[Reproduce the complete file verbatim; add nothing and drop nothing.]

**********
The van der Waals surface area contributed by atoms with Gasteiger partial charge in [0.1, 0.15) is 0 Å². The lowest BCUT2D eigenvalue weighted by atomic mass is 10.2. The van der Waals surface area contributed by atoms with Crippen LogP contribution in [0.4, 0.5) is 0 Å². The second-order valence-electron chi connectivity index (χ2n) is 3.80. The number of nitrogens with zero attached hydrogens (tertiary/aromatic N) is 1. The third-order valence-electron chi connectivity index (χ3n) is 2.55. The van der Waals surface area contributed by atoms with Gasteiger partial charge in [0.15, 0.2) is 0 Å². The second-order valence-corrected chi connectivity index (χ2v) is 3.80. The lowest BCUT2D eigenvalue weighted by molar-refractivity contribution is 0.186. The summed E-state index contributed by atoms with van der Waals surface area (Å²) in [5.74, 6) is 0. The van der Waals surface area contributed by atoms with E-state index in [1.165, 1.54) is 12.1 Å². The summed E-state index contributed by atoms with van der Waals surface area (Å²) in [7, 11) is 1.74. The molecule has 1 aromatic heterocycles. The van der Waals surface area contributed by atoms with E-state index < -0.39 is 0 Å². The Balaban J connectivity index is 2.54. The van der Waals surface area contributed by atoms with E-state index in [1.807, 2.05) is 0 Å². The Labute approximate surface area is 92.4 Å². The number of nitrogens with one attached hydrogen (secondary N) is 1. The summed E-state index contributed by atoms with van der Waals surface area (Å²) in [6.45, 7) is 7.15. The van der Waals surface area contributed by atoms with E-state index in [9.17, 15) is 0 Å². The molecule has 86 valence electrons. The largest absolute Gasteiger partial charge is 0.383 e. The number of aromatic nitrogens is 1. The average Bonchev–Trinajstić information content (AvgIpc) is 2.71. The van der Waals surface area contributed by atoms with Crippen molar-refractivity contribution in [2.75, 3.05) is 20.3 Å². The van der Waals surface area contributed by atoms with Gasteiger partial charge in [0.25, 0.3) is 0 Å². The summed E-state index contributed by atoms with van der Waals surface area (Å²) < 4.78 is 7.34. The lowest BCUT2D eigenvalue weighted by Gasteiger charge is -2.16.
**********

The van der Waals surface area contributed by atoms with Gasteiger partial charge in [0.1, 0.15) is 0 Å². The lowest BCUT2D eigenvalue weighted by atomic mass is 10.2. The van der Waals surface area contributed by atoms with Crippen LogP contribution in [0.4, 0.5) is 0 Å². The second-order valence-electron chi connectivity index (χ2n) is 3.80. The number of nitrogens with zero attached hydrogens (tertiary/aromatic N) is 1. The third-order valence-electron chi connectivity index (χ3n) is 2.55. The van der Waals surface area contributed by atoms with Gasteiger partial charge in [0.15, 0.2) is 0 Å². The second-order valence-corrected chi connectivity index (χ2v) is 3.80. The lowest BCUT2D eigenvalue weighted by molar-refractivity contribution is 0.186. The summed E-state index contributed by atoms with van der Waals surface area (Å²) in [5.74, 6) is 0. The van der Waals surface area contributed by atoms with E-state index in [1.165, 1.54) is 12.1 Å². The summed E-state index contributed by atoms with van der Waals surface area (Å²) in [7, 11) is 1.74. The molecule has 1 aromatic heterocycles. The van der Waals surface area contributed by atoms with E-state index < -0.39 is 0 Å². The Balaban J connectivity index is 2.54. The van der Waals surface area contributed by atoms with E-state index in [1.807, 2.05) is 0 Å². The Labute approximate surface area is 92.4 Å². The number of nitrogens with one attached hydrogen (secondary N) is 1. The summed E-state index contributed by atoms with van der Waals surface area (Å²) in [6.45, 7) is 7.15. The van der Waals surface area contributed by atoms with E-state index in [9.17, 15) is 0 Å². The molecule has 86 valence electrons. The largest absolute Gasteiger partial charge is 0.383 e. The number of aromatic nitrogens is 1. The average Bonchev–Trinajstić information content (AvgIpc) is 2.71. The van der Waals surface area contributed by atoms with Crippen molar-refractivity contribution in [2.75, 3.05) is 20.3 Å². The van der Waals surface area contributed by atoms with Gasteiger partial charge in [0.25, 0.3) is 0 Å². The summed E-state index contributed by atoms with van der Waals surface area (Å²) < 4.78 is 7.34. The lowest BCUT2D eigenvalue weighted by Gasteiger charge is -2.16.